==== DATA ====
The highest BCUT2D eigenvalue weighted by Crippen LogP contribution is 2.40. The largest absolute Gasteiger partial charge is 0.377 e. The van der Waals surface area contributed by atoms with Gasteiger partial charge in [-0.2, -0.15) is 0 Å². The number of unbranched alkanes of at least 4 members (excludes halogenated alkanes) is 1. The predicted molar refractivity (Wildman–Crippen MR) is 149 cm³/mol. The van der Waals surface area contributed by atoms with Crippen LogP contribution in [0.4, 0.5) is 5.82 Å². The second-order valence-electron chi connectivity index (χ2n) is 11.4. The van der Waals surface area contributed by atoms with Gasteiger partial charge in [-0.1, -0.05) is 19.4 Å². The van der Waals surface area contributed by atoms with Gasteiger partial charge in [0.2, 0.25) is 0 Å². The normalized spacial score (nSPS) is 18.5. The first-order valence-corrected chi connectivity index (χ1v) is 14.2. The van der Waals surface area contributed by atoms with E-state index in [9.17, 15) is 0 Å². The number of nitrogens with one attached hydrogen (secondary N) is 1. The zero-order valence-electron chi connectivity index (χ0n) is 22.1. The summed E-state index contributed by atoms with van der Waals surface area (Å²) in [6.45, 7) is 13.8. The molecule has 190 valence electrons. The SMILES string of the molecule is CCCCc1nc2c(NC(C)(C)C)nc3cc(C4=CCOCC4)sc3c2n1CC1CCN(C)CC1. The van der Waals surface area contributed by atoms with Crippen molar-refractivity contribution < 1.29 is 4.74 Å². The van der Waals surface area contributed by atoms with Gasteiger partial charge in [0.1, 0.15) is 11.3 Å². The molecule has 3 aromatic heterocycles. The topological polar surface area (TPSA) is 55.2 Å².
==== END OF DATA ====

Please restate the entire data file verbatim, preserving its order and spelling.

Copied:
The highest BCUT2D eigenvalue weighted by Crippen LogP contribution is 2.40. The largest absolute Gasteiger partial charge is 0.377 e. The van der Waals surface area contributed by atoms with Gasteiger partial charge in [-0.2, -0.15) is 0 Å². The number of unbranched alkanes of at least 4 members (excludes halogenated alkanes) is 1. The predicted molar refractivity (Wildman–Crippen MR) is 149 cm³/mol. The van der Waals surface area contributed by atoms with Crippen LogP contribution in [0.4, 0.5) is 5.82 Å². The second-order valence-electron chi connectivity index (χ2n) is 11.4. The van der Waals surface area contributed by atoms with Gasteiger partial charge in [-0.1, -0.05) is 19.4 Å². The van der Waals surface area contributed by atoms with Gasteiger partial charge in [0.2, 0.25) is 0 Å². The normalized spacial score (nSPS) is 18.5. The first-order valence-corrected chi connectivity index (χ1v) is 14.2. The van der Waals surface area contributed by atoms with E-state index in [9.17, 15) is 0 Å². The number of nitrogens with one attached hydrogen (secondary N) is 1. The zero-order valence-electron chi connectivity index (χ0n) is 22.1. The summed E-state index contributed by atoms with van der Waals surface area (Å²) in [6.45, 7) is 13.8. The molecule has 190 valence electrons. The SMILES string of the molecule is CCCCc1nc2c(NC(C)(C)C)nc3cc(C4=CCOCC4)sc3c2n1CC1CCN(C)CC1. The van der Waals surface area contributed by atoms with Crippen molar-refractivity contribution < 1.29 is 4.74 Å². The van der Waals surface area contributed by atoms with Gasteiger partial charge in [0.1, 0.15) is 11.3 Å². The molecule has 3 aromatic heterocycles. The topological polar surface area (TPSA) is 55.2 Å².